25 Strongest Animals in the World
When we think of the strongest animals on the planet, usually a gorilla, elephant or lion comes to mind. But strength in animals is measured in different ways. Some are heavy lifters despite their small size. Some have powerful grips, high-pressure bites, deadly venom or can withstand temperatures that would be fatal to a human.
All of these "superpowers" make these animals incredibly strong — and some very dangerous if threatened. These are the 25 strongest animals in the world.
Size: Up to 500 pounds
Lifespan: 10-35 years
Where to find them: The Americas, Europe, Asia
Bottom Line: Grizzly Bear
Grizzly bears can lift twice their weight and have a body built for taking down large prey. Despite their massive size, they can reach speeds of 30 mph when running.
They are intelligent animals that are very protective and will risk their own lives to defend their cubs, making them highly dangerous to humans.
Size: 310-450 pounds
Lifespan: 30-50 years
Where to find them: Central Africa
Bottom Line: Gorilla
Gorillas are our closest living relative. They share 95 to 98 percent of our DNA. But their ability to lift 10 times their own weight makes them far more powerful than any human.
Gorillas are also quite intelligent. They show emotions such as love, grief and compassion, and some can even learn basic sign language skills.
Size: 1-15 pounds
Lifespan: 35 years
Where to find them: Eurasia, Africa, Australia, the Americas
Bottom Line: Eagle
Ranked as the strongest bird on the planet, an eagle can lift something that is four times their body weight while in flight. Their incredible vision is also one of their greatest strengths, with the ability to see prey 2 miles away.
An eagle's eyesight is four to five times better than that of humans.
Size: 475+ pounds
Lifespan: 10-14 years
Where to find them: Russia, China, North Korea
Bottom Line: Siberian Tiger
One of the most feared predators on the planet, the Siberian tiger has a bite force of 1,000 pounds per square inch and can take down its prey with a single bite to the neck. They're also able to carry prey twice their own weight up a tree.
Even though tigers are stocky, heavy animals, they are also fast — some reaching speeds up to 40 mph when chasing after prey.
Size: 400-900 pounds
Lifespan: 12-20 years
Where to find them: Arctic North America to Greenland
Bottom Line: Musk Ox
Although smaller than a bison, a musk ox is strong enough to pull 1.5 times its own weight. They are stocky animals with large heads and long hairs that almost reach the ground.
Their wool-like hair is the rarest in the world and highly valued.
African Bush Elephant
Size: 13,000 pounds (males); 6,600 pounds (females)
Lifespan: 60-70 years
Where to find them: Southern and eastern African countries
Bottom Line: African Bush Elephant
The elephant is the strongest mammal on the planet and can lift 7 tons. Its trunk is especially strong, enabling it to raise calves, uproot trees, spray a gallon of water at a time or do something as delicate as picking a flower.
They are intelligent, friendly creatures with long memories but can become aggressive if provoked.
Size: 200 tons
Lifespan: 80-90 years
Where to find them: Canada and the eastern U.S.
Bottom Line: Blue Whale
The largest and one of the most powerful marine mammals globally, blue whales can move 30 tons through water and travel at speeds of 23 mph for long distances.
This amazing creature communicates through low-frequency pulses, moans and groans and can hear other whales 1,000 miles away.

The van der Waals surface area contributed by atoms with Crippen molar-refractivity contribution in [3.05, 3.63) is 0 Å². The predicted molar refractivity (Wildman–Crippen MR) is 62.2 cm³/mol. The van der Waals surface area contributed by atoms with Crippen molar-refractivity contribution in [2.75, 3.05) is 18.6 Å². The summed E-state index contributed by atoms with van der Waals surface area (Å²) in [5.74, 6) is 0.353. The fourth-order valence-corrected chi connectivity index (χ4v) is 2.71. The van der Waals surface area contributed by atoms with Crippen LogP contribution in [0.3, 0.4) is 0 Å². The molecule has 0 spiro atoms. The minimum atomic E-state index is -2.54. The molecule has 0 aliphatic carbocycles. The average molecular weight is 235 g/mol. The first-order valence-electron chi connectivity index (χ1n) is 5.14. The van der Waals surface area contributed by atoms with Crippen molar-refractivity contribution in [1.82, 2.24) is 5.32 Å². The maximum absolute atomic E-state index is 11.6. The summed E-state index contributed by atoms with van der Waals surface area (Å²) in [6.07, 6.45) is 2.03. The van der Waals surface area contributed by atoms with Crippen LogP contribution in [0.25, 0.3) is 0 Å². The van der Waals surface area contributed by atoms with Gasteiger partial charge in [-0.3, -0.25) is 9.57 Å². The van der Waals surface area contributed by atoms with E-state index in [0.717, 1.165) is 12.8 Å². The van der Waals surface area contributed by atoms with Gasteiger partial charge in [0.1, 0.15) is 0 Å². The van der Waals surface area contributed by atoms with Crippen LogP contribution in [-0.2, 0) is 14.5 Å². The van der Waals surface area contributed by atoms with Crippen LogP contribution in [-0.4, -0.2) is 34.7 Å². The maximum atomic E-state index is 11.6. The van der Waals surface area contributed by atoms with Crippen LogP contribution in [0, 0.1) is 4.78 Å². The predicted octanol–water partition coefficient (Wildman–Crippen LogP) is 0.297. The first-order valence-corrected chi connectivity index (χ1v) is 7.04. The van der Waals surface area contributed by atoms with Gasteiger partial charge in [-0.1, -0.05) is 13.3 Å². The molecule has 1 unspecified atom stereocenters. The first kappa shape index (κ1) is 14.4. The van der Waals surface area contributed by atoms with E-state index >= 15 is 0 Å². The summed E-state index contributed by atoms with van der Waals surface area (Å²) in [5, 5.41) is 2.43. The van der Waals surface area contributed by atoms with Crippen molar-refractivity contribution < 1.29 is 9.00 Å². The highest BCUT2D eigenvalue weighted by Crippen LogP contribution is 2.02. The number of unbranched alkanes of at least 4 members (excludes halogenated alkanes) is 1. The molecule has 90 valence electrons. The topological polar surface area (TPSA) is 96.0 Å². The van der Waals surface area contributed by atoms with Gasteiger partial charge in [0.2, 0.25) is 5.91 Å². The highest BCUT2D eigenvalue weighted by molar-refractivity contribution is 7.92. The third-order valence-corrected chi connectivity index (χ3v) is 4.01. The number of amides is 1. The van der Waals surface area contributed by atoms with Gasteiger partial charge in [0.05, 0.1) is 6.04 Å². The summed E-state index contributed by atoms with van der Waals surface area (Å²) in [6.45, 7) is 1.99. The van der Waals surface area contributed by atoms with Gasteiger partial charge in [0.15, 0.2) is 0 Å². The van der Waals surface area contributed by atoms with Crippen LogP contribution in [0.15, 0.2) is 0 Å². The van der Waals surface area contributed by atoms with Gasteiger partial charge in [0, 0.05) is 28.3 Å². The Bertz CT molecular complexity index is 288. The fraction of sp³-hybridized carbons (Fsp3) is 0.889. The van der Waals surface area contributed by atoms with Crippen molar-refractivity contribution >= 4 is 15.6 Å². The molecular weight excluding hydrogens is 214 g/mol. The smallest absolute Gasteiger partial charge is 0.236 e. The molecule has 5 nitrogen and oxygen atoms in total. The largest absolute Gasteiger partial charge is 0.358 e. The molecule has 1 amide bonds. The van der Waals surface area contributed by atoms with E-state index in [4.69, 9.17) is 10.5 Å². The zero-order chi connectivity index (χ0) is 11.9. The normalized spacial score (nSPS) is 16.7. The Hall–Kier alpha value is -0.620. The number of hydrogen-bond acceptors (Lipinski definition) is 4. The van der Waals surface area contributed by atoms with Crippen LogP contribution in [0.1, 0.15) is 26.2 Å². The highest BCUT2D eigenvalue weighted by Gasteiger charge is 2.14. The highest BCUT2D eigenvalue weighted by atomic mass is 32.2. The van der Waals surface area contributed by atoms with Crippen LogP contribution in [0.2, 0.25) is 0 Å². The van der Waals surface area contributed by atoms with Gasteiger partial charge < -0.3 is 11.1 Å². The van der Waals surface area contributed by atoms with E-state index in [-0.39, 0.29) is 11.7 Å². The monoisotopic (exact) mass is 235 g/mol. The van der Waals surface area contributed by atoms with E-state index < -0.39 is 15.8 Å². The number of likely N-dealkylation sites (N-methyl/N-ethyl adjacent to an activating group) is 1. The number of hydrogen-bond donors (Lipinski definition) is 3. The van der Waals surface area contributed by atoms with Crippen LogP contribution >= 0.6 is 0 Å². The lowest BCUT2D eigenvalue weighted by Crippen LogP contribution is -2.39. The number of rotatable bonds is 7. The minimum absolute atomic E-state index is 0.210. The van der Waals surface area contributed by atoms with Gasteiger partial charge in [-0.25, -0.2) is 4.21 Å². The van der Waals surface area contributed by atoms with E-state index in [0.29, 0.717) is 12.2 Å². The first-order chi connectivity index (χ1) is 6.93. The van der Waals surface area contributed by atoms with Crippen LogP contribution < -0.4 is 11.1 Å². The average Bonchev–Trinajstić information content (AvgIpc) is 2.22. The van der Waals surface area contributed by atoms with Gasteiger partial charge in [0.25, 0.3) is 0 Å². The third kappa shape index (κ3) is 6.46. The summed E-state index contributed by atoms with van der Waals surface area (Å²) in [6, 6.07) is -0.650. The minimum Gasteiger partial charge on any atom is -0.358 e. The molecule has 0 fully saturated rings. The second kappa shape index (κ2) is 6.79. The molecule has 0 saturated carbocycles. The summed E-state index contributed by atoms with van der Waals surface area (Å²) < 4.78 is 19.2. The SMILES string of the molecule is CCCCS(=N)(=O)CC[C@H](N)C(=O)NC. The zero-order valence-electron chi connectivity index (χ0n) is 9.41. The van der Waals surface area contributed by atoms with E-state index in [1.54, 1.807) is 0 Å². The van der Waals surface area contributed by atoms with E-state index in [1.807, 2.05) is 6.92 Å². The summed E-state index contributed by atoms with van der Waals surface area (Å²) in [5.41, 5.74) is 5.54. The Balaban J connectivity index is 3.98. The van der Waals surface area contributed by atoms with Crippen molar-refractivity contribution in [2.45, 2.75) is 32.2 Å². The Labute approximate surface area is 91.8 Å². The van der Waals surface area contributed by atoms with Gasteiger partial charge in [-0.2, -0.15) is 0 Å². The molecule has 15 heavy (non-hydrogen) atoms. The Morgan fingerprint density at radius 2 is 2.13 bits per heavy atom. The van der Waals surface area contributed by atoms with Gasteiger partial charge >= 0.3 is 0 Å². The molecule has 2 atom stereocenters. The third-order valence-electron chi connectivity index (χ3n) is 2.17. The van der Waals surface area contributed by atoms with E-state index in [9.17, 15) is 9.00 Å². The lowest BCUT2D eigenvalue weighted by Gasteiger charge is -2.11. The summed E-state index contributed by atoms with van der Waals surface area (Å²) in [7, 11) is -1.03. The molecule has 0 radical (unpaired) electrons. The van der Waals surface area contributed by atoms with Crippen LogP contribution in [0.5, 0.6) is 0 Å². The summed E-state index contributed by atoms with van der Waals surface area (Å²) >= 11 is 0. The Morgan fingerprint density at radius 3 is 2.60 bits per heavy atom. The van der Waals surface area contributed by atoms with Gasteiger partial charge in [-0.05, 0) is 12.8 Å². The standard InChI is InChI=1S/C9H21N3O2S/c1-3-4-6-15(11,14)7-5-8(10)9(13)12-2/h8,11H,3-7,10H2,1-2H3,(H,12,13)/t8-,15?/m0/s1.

Size: 550 pounds (30-feet long)
Lifespan: 10 years
Where to find them: Northern regions of South America
Bottom Line: Anaconda
The anaconda is one of the heaviest and strongest snakes on the planet. They can squeeze their prey to death with a crushing force of 90 pounds per square inch. With the ability to stretch their jaws wide, anacondas can also swallow their prey whole.
Surprisingly, they are not venomous snakes; their power lies in their squeeze.
Size: 900-1,200 pounds (male); 170-230 pounds (female)
Lifespan: 70 years
Where to find them: Southeast Asia, eastern India and northern Australia
Bottom Line: Saltwater Crocodile
This massive croc is known for having the strongest bite force (around 3,700 pounds) of all animals on the planet.
They are also one of the world's heaviest reptiles and can move at 15 to 18 mph in their saltwater habitat.
Size: About 1 inch
Lifespan: Up to 3 years
Where to find them: Every continent except Antarctica
Bottom Line: Dung Beetle
The dung beetle is the most powerful insect in the world, with its ability to pull 1,141 times its own body weight. This is the equivalent of a single human moving six full, double-decker buses.
Dung beetles use their strength to roll large balls of dung back to their homes.
Size: 420 pounds (male); 280 pounds (female)
Lifespan: 8-10 years
Where to find them: Africa
Bottom Line: Lion
One of the strongest animals in their habitat, lions outmatch the cheetah and leopard when it comes to strength. They can kill a hyena with one swipe of their massive paw and eat up to 88 pounds in a single meal!
Lions are also the only wild cats that roar together, which can be heard as far as 5 miles away.
Size: 2-2.5 mm
Lifespan: Several weeks to several years
Where to find them: South and Central America
Bottom Line: Leafcutter Ant
For being such a small insect, the leafcutter ant has super-size strength. They can carry 50 times their body weight of 500 mg in their jaws. These sociable insects live in colonies and represent 15 to 25 percent of the animal biomass on the planet.
They communicate by using pheromones to alert other ants of danger or lead them to a food source.
Size: 120-210 pounds
Lifespan: 12-15 years
Where to find them: Southwest U.S. and South America
Bottom Line: Jaguar
The third biggest cat in the world (after tigers and lions), the jaguar has the most powerful bite of all. Their strong jaw and razor-sharp teeth can easily bite through a crocodile's tough skin or the hard shell of a turtle.